Meditation’s Big Thinkers

I teach Vedic Meditation, an effortless form of twice-daily meditation. But there are many forms of meditation, and all lead to the experience of peace. Meditation stills those nagging thoughts about money and basically relieves you of silly insecurities, but don’t take my word for it. Here’s what some famous, long-time teachers have said:

Basics for Beginners
Alan Watts puts it most clearly for beginners. He (1915-1973) was an eclectic British thinker and writer who moved to California and played a key role in the counter-culture movement of the 1960s. He wrote The Way of Zen (1957) and Psychotherapy East and West (1961). This quote is from Still the Mind: An Introduction to Meditation:

“When somebody plays music, you listen. You just follow those sounds, and eventually you understand the music. The point can’t be explained in words because music is not words, but after listening for a while, you understand the point of it, and that point is the music itself.

In exactly the same way, you can listen to all experiences, because all experiences of any kind are vibrations coming at you. As a matter of fact, you are these vibrations, and if you really feel what is happening, the awareness you have of you and of everything else is all the same … This is always going on, whether you pay attention to it or not.

Now, instead of asking what you should do about it, you experience it, because who knows what to do about it? To know what to do about this you would have to know everything, and if you don’t, then the only way to begin is to watch.”

Nourish Yourself
Pema Chodron has written several books, including The Wisdom of No Escape, Start Where You Are, When Things Fall Apart, and most recently, Taking the Leap: Freeing Ourselves from Old Habits and Fears, to name just a few. This passage is from Comfortable with Uncertainty: 108 Teachings:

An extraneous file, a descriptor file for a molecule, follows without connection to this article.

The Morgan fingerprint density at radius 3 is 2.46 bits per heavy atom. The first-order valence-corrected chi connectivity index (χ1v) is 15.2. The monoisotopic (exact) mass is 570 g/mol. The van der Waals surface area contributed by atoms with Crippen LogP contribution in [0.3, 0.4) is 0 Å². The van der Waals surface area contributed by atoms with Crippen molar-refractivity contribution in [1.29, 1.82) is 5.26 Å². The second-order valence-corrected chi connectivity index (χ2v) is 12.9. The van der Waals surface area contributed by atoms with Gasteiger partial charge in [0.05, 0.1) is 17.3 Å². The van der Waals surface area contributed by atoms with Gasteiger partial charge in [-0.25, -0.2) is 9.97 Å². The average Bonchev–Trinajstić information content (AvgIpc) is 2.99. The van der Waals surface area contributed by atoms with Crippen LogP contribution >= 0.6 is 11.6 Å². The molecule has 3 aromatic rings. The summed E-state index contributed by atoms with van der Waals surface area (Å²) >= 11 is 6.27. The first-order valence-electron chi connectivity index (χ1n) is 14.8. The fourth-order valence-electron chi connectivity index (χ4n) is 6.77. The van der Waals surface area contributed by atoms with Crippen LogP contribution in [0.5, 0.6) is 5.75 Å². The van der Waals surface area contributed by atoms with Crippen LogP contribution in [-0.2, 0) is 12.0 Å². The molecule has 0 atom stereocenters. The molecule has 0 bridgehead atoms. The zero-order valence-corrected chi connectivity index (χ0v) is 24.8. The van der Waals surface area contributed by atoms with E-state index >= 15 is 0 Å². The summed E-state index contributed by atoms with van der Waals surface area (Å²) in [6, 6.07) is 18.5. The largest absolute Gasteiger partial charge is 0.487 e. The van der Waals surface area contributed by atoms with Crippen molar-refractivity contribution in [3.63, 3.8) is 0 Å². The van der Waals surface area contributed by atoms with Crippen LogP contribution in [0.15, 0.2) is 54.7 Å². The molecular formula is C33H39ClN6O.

“Meditation takes us just as we are, with our confusion and our sanity. This complete acceptance of ourselves as we are is a simple, direct relationship with our being. We call this ‘maitri,’ loving-kindness toward ourselves and others. There are four qualities of maitri that are cultivated when we meditate:

1. Steadfastness: When we practice meditation, we are strengthening our ability to be steadfast with ourselves, in body as well as mind.

2. Clear seeing: This is another way of saying that we have less self-deception. Through the process of practicing the technique day in and day out, year after year, we begin to be very honest with ourselves.

3. Experiencing our emotional distress: We practice dropping whatever story we are telling ourselves and leaning into the emotions and the fear. We stay with the emotion, experience it, and leave it as it is, without proliferating. Thus, we train in opening the fearful heart to the restlessness of our own energy. We learn to abide with the experience of our emotions.

4. Attention to the present moment: We make the choice, moment by moment, to be fully here. Attending to our present-moment mind and body is a way of being tender toward self, toward others, and toward the world. This quality of attention is inherent in our ability to love.

Changing Perceptions
Francis Lucille speaks more poetically. He is a spiritual teacher in the tradition of Advaita Vedanta (non-duality), which is the common ground of Ch’an Buddhism, Zen Taoism, and Sufism. This is from Welcoming the Totality:

“Ask yourself, ‘In my experience, do I stand separate from that which I perceive?’ Your experience is the only point of reference in deciding this question. We are not talking about philosophy here, but about perception, how we perceive the body and the world, our life itself. It may sound theoretical, but it isn’t. It is only practical. Practicality demands that we eliminate anything that has no purpose, no meaning, and which is a waste of energy. Any activity, thought or feeling based upon the illusion of separation is such an unnecessary burden. And that is especially true of the way we perceive the body and of the way we perceive the world.”

Sanora Bartels is an independent teacher of Vedic Meditation working with individuals to sustain balance and achieve success in all areas of life. Her training included a year of study that took her from Los Angeles, California to Rishikesh, India to Flagstaff, Arizona.

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